Unemployed, at Wits End

We turned our pandemic boredom into an epic road trip.

Did you dream of renting a van or RV to get away from your house during the lockdowns of 2020? Did you long for a different set of walls to stare at? Even a different kitchen to clean?

My husband Jeff had the same dream, and I was just pandemic-desperate enough to agree with him. Our desperation turned into an extended adventure that played out on the highways, campgrounds, parking lots, national parks, and friendly driveways of America.

How it started

In July, 2020: Before the wildfires; after the start of widespread protests against police brutality. Before Los Angeles was putting deceased covid victims in freezer trucks; after NYC had been through that phase. Our family of 4 in isolation was slogging along, trying to adjust to a life void of outside social interactions. Both of our teenagers are happier around people; they prefer being with friends to being alone most of the time. Darla was 16 and Zane was 15 and neither was interested in spending any quality time with their parents.

My husband and I hadn’t been able to work since the lockdowns began in March — not from home, not from 6 feet apart. This gave us plenty of free time to plan Family Fun Activities to torture our poor children. In an effort to improve our conversational Spanish, we had watched 126 episodes of a cheesy Mexican sitcom, “Silvana Sin Lana.” We had done over 100 sessions of “Yoga with Adriene” on YouTube; practiced and performed an intergenerational Tik Tok dance; Darla had baked about 20 new desserts from scratch; I had ridden over 800 miles on my (NOT A PELOTON) stationary bicycle; and our son’s spine was nearly fused to the couch cushions from playing countless hours of video games.

On July 20th, Jeff went on his morning walk, which was as much of an escape as any of us living in cities were allowed back then. Upon his return he floated the idea of buying a used motorhome and renting out our house on AirBnB. He knew the idea was insane, but to his great surprise I agreed it was a good plan. Our largest asset is our house, which we own. So collecting rent while we vacated the premises seemed like a good way to supplement our government subsidy checks. Buying an RV sounded legitimately absurd, but it also seemed like one of our only options for change. Staying home was taking a toll on all 4 of us.

In two short weeks we bought an RV, stocked it with our clothes, food, and supplies, and prepped our house for rental.

On the road: unedited excerpts from newsletters I wrote along the way

August 6, 2020 Bridgeport, CA A few days into our first stop.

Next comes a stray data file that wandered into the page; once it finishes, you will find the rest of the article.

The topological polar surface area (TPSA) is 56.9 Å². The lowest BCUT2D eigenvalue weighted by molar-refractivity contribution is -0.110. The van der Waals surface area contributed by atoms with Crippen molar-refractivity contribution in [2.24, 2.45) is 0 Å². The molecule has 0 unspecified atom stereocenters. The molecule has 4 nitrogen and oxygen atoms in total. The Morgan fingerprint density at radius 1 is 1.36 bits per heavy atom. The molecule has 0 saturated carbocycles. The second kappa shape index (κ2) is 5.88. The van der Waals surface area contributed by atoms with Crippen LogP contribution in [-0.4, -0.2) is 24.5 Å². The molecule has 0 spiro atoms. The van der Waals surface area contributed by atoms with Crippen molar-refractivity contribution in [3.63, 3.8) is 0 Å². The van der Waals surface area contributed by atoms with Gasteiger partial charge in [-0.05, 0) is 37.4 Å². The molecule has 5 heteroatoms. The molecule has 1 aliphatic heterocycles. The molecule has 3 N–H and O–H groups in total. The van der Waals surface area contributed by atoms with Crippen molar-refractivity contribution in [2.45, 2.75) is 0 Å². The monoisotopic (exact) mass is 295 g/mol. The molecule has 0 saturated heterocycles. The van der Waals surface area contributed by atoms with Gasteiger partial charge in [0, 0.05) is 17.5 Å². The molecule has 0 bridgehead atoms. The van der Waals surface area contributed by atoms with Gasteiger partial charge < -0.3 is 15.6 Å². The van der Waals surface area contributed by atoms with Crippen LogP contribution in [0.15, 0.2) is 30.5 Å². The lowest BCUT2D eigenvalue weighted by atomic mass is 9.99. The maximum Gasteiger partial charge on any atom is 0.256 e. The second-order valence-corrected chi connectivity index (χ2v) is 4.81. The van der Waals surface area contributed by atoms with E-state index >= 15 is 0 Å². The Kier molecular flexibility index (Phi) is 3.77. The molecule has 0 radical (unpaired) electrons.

We’re taking this trip to shelter-in-place somewhere new and our kids are less than thrilled about it.

Because of the months of covid-mandated isolation and limited contact with their friends, I find it hard to distinguish between normal teenage angst/despair that will blow over and an actual problem.

August 15, 2020 Hat Creek, CA

Here we are again, in the middle of nowhere with no cell phone service and incredibly crappy WiFi which we have to pay for. Our spot is facing a forest, which means no watching (or easily meeting) other campers.

I tried for an hour to get a strong enough WiFi signal to send my last newsletter. But it never worked. There was nothing to do but go to bed. Which I promptly did. The next morning I woke up and cried.

August 28, 2020 Portland, OR

This pandemic bullshit has me frustrated, like you — restrictions on social contacts and the general feeling of mistrust when I meet a stranger. I want to be friendly; and at the same time I do not want to be disrespectful to them or get close enough to breathe their air. These interactions make me realize how far our society has moved away from the idea of community, of looking out for each other. We don’t take care of our own parents like we used to, much less our neighbors and friends. I don’t feel a comraderie for strangers that I think other cultures feel.

When I consider which aspects of my life I’d like to change, community is one of them: more community!

When trying to get together with beloved friends gets to be the last thing on my long list of things to do, I know I’m in trouble. It’s not okay to be too busy for a visit with friends. My main goal on our trip is to visit with dear friends we haven’t been able to see in years. We came to Portland to see Nina and Jody, who moved away ten years ago. Back when we were neighbors we saw each other multiple times a week, raising our children together like cousins. This reunion with them was a great reminder of the healing power of good relationships.

September 13, 2020 Yellowstone National Park

Y’all. We saw so many geysers and mud pots and bubbling cauldrons. They all smelled disgusting and were not my favorite. But Jeff was determined to see them ALL and read the placards and talk about how amazing this earth is and how the planet is so diverse and yadda yadda yadda. One time, when I didn’t come bounding over to see another field of stink-pots he said, “Come here. Come be old with me for a minute.”